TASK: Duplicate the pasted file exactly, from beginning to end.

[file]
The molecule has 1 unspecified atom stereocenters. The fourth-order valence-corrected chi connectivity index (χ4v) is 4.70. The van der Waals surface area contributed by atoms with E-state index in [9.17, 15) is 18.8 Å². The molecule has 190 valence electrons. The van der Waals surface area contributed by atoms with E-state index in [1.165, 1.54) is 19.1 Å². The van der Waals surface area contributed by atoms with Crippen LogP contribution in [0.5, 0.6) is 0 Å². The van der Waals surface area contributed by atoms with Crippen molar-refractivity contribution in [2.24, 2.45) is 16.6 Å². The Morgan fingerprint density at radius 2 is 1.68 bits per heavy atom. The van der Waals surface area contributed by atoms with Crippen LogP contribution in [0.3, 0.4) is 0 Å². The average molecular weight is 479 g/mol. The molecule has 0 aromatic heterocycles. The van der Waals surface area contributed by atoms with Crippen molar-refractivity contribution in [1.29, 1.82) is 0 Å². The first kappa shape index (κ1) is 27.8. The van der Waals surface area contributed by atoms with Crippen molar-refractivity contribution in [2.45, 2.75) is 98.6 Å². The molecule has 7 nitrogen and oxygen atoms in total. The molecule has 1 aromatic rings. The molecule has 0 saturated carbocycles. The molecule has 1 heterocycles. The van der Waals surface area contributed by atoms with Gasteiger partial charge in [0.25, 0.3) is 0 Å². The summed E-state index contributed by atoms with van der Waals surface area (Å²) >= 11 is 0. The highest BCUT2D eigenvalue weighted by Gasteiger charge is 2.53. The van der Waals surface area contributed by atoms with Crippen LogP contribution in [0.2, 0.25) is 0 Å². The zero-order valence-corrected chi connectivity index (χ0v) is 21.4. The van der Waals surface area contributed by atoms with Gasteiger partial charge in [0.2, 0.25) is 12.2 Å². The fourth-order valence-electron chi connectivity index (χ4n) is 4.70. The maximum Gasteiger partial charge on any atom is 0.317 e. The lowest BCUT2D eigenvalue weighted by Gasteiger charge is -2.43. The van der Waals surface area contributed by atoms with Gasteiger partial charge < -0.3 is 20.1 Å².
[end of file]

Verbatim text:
The molecule has 1 unspecified atom stereocenters. The fourth-order valence-corrected chi connectivity index (χ4v) is 4.70. The van der Waals surface area contributed by atoms with E-state index in [9.17, 15) is 18.8 Å². The molecule has 190 valence electrons. The van der Waals surface area contributed by atoms with E-state index in [1.165, 1.54) is 19.1 Å². The van der Waals surface area contributed by atoms with Crippen LogP contribution in [0.5, 0.6) is 0 Å². The van der Waals surface area contributed by atoms with Crippen molar-refractivity contribution in [2.24, 2.45) is 16.6 Å². The Morgan fingerprint density at radius 2 is 1.68 bits per heavy atom. The van der Waals surface area contributed by atoms with Crippen LogP contribution in [0.3, 0.4) is 0 Å². The average molecular weight is 479 g/mol. The molecule has 0 aromatic heterocycles. The van der Waals surface area contributed by atoms with Crippen molar-refractivity contribution in [1.29, 1.82) is 0 Å². The first kappa shape index (κ1) is 27.8. The van der Waals surface area contributed by atoms with Crippen molar-refractivity contribution in [2.45, 2.75) is 98.6 Å². The molecule has 7 nitrogen and oxygen atoms in total. The molecule has 1 aromatic rings. The molecule has 0 saturated carbocycles. The molecule has 1 heterocycles. The van der Waals surface area contributed by atoms with Gasteiger partial charge in [0.25, 0.3) is 0 Å². The summed E-state index contributed by atoms with van der Waals surface area (Å²) >= 11 is 0. The highest BCUT2D eigenvalue weighted by Gasteiger charge is 2.53. The van der Waals surface area contributed by atoms with Crippen LogP contribution in [0.2, 0.25) is 0 Å². The zero-order valence-corrected chi connectivity index (χ0v) is 21.4. The van der Waals surface area contributed by atoms with Gasteiger partial charge in [0.2, 0.25) is 12.2 Å². The fourth-order valence-electron chi connectivity index (χ4n) is 4.70. The maximum Gasteiger partial charge on any atom is 0.317 e. The lowest BCUT2D eigenvalue weighted by Gasteiger charge is -2.43. The van der Waals surface area contributed by atoms with Gasteiger partial charge < -0.3 is 20.1 Å².